Gentle parenting: How to create a life that provides gentle spiritual guidance to kids
Hello friends! A while ago I posted a little about our faith and how we find churches and maintain our spiritual lives while travelling. We are very conscious of providing spiritual guidance for our kids, and have been very aware of them as whole souls since birth, not shells that need filling with our own ideas. The value of a rich spiritual life is one of the reasons we parent the way we do, and home educate– these things give us the space and time to focus on our children’s inner lives.
We don’t pretend to have all (or even many) of the answers about life and faith; Patrick and I have our own personal faiths and we do our best to help our kids explore this area without giving them a ‘religion in a box’ kind of response (neither of us would say we are religious). There are some things that we have found helpful while caring for these little beings, so I thought I would share them here.
Here are the things that we try to do to help our kids develop their inner lives and provide spiritual guidance without force:
Make space for more than the material in our own lives. Often our busy lives run away with us and we end up existing in the day-to-day survival rather than engaging with things other than what is in front of us. By taking time ourselves to pray and/or meditate, attend church or other spiritual places (nature or soup kitchens for example; there are many options) you are modelling to and showing your child that their spiritual lives are just as important as the physical (actually, more so).
Get out in nature. Enjoying the sun, wind, rain and the noises of nature is a great stress-reliever and can be a fun way to open up conversations about where we come from, how it was all created, the important of caring for the planet, and the sentience of other animals.
Show your child creative prayer/gratitude journalling. How you do this depends on the age and interests of your child- if people request a blog on some creative ideas on how to do this I’ll do a blog post on it (let me know if you would like to see this).
Listen to their questions- and don’t try to answer them all. When we have a certain kind of faith (and we all do, whether that is in God or something else) it can be tempting to either be afraid of questioning our faith, or to want to answer our kids’ questions with what we think we know. Questions and exploring thoughts around the spiritual are an essential part of nurturing an authentic spiritual life, so listen to your child’s questions with interest and don’t try to have all the answers.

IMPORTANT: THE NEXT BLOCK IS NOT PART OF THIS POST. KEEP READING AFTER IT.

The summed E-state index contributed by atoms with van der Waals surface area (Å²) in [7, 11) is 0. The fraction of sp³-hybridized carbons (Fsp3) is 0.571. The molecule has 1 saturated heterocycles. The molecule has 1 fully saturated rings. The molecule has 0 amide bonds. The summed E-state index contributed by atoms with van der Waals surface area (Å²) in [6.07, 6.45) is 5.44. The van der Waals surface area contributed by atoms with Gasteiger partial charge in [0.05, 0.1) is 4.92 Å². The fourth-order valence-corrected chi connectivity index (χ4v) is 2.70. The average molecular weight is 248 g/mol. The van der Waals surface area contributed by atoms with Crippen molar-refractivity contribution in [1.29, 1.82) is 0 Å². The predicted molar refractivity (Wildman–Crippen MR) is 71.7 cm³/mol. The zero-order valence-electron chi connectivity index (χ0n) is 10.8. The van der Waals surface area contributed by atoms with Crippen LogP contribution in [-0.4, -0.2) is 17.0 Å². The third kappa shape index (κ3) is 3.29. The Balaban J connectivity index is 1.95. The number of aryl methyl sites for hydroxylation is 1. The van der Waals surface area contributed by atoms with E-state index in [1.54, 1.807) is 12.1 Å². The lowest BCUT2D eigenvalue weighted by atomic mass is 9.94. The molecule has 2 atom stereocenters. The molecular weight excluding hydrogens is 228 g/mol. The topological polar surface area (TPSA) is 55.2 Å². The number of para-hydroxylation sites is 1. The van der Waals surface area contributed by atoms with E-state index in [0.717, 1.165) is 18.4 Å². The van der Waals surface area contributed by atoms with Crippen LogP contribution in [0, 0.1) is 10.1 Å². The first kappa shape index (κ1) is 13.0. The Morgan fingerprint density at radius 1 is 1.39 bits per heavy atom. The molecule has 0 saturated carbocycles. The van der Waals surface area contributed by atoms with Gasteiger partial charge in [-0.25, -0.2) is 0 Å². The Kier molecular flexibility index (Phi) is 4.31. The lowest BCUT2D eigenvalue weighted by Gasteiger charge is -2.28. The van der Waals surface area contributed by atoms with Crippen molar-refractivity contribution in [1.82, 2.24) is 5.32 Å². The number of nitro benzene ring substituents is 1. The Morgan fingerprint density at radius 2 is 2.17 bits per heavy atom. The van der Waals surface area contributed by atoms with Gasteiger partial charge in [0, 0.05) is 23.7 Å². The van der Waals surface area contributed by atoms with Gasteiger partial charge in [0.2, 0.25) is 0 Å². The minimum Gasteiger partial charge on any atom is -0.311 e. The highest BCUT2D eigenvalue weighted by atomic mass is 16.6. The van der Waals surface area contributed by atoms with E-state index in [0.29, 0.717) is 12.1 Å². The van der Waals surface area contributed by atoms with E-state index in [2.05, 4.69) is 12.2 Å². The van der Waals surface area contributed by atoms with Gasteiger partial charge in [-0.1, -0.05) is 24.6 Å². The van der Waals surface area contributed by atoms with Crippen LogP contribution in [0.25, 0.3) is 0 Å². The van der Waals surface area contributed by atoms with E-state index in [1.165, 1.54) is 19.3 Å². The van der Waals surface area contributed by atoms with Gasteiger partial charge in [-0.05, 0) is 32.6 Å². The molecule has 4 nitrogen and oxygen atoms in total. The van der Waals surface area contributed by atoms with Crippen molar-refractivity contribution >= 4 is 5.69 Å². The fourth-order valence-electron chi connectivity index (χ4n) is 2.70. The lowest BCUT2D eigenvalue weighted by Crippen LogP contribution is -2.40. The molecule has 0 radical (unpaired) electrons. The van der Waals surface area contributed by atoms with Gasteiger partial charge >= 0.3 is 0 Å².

Recently Esmae asked a lot of very deep questions such as “if God is all-powerful then why does he make things that disappoint him?” and “how can God have been here forever if everything has a beginning?” I could have tried to answer her, but the truth is even the greatest philosophers and theologists don’t have a simple answer to this. I responded honestly, saying “I know, right! I’d love to know the answer to that too!” and it allowed her to process her question and thoughts thoroughly without being cut off with an inevitably inadequate answer.
Let go of fear. When we have a strong faith in something it may be scary to think of our children not having that faith. Ultimately if we believe in an all powerful and loving God (or whatever your own belief) then we also need to believe that ‘it’ is more than capable of helping our children throughout their lives in spiritual ways. Our children are not different versions of us; they are complete, whole beings with their own souls on their own individual journeys and we can’t mould them into authentic people, that is an organic (supported) process.
Allow them to not attend church (or whatever religious building you attend). I have met so many adults who have been driven away from faith, or even the idea of exploring faith, because of bad experiences at church. I’m not talking about extreme examples; simply being made to attend a place where they remember being bored week after week as kids is enough to put people off. Childhood is on average around 25% of life; I would far rather give my kids a positive view of church and have them attend less as kids, than ensure that I ticked the invisible boxes of weekly attendance but end up with adults who are disenchanted with church and/or spirituality.
Parent gently and without force. As parents, we are literally showing our kids how we belleve God treats us. If we are punitive and forceful, why should they want to explore a relationship with what they see as a bigger version of that? Instead we try to treat children with the same respect that we would a foreign guest in our home, and with the same understanding when they behave in a way that is different to what we would like.
A spiritual life/ relationship with God is not about control, it is about reasoning and spiritual guidance and compassion. Above all we need to model love, grace and forgiveness to our children. If you’re interested in alternative ways of communicating with kids/ gentle parenting, check out my posts on the subject here.
Accept the idea that you might be wrong. If you would like to foster qualities of humility, grace and curiosity in your child, letting them know that you aren’t infallible is crucial.
Do you have ways your provide spiritual guidance for your kids? I’d love to hear your suggestions of things your children have enjoyed.
Thank you for reading!